Now the time came for Elizabeth to give birth, and she bore a son. Her neighbors and relatives heard that the Lord had shown his great mercy to her, and they rejoiced with her. On the eighth day they came to circumcise the child, and they were going to name him Zechariah after his father. But his mother said, “No; he is to be called John.” They said to her, “None of your relatives has this name.”
Then they began motioning to his father to find out what name he wanted to give him. He asked for a writing tablet and wrote, “His name is John.” And all of them were amazed. Immediately his mouth was opened and his tongue freed, and he began to speak, praising God. Fear came over all their neighbors, and all these things were talked about throughout the entire hill country of Judea.
All who heard them pondered them and said, “What then will this child become?” For, indeed, the hand of the Lord was with him. The child grew and became strong in spirit, and he was in the wilderness until the day he appeared publicly to Israel.
New Revised Standard Version, copyright 1989, by the National Council of the Churches of Christ in the United States of America. Used by permission. All rights reserved. USCCB approved.
The story is well-known: as Inigo de Loyola (St. Ignatius) convalesced in his family’s castle after the cannonball injury, he asked Magdalena, his sister-in-law, to bring reading material – preferably tales of daring warriors serving gorgeous ladies – to pass the time. Magdalena, who likely had access to many texts given her family’s status as minor nobility, brought him only The Life of Christ and The Life of the Saints. The rest is history.
Magdalena looked upon Inigo with love, (deliberately?) delivered the “wrong” books, and prepared the way for his conversion. John the Baptist, looked upon the people of his time with love, barked a message of repentance, and prepared the way for Jesus’ ministry. In both cases, neither strived to win a popularity contest. Through prayer, they were able to deliver truly what was needed. In this era of instant gratification, how, where, or for whom might we be called to do the same?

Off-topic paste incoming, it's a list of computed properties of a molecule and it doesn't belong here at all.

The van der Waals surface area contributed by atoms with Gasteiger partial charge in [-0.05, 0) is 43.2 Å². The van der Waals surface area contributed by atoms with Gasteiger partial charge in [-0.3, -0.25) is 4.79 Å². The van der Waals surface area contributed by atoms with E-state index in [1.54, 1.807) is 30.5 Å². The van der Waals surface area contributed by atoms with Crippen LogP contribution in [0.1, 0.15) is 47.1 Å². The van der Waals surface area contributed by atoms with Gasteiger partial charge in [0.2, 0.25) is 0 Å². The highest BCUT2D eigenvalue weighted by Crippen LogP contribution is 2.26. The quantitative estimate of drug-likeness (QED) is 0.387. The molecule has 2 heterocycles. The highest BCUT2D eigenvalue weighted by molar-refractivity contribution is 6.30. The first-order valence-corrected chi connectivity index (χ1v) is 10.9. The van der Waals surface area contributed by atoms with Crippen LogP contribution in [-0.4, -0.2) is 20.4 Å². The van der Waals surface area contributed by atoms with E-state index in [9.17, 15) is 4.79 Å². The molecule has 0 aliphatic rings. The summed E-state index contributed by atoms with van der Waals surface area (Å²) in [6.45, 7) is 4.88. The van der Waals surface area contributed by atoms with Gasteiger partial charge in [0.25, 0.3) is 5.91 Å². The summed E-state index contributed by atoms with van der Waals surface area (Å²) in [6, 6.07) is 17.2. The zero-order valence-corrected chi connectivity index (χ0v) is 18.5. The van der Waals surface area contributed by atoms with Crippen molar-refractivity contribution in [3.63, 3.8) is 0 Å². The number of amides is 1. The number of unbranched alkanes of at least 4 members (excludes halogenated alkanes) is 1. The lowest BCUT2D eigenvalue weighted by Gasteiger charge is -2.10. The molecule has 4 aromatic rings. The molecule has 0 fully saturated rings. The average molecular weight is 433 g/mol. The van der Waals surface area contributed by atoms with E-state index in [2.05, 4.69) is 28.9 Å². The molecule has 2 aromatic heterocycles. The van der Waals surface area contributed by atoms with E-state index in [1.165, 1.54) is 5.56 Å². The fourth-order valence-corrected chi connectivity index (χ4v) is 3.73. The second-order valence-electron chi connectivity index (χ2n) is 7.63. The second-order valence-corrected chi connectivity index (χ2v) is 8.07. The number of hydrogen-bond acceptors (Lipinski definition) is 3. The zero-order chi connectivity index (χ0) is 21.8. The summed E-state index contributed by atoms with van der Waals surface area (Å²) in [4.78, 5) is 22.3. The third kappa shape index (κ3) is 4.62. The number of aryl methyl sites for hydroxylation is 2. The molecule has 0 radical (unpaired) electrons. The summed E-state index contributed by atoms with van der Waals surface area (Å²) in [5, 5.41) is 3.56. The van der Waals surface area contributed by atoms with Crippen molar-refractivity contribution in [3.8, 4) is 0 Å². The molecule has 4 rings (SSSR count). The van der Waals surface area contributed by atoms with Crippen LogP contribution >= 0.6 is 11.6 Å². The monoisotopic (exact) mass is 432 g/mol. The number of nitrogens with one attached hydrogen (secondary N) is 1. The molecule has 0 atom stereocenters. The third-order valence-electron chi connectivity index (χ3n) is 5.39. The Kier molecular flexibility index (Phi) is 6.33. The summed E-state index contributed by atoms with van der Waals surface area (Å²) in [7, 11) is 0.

—Bill Kriege serves as the director of campus ministry at Rockhurst University in Kansas City, MO.
Teach Me Your Ways
Teach me your way of looking at people:
as you glanced at Peter after his denial,
as you penetrated the heart of the rich young man
and the hearts of your disciples.
I would like to meet you as you really are,
since your image changes those with whom you
come into contact.
Remember John the Baptist’s first meeting with you?
And the centurion’s feeling of unworthiness?
And the amazement of all those who saw miracles
and other wonders?
How you impressed your disciples,
the rabble in the Garden of Olives,
Pilate and his wife
and the centurion at the foot of the cross. . . .
I would like to hear and be impressed
by your manner of speaking,
listening, for example, to your discourse in the
synagogue in Capharnaum
or the Sermon on the Mount where your audience
felt you “taught as one who has authority.”
—Pedro Arrupe, SJPlease share the Good Word with your friends!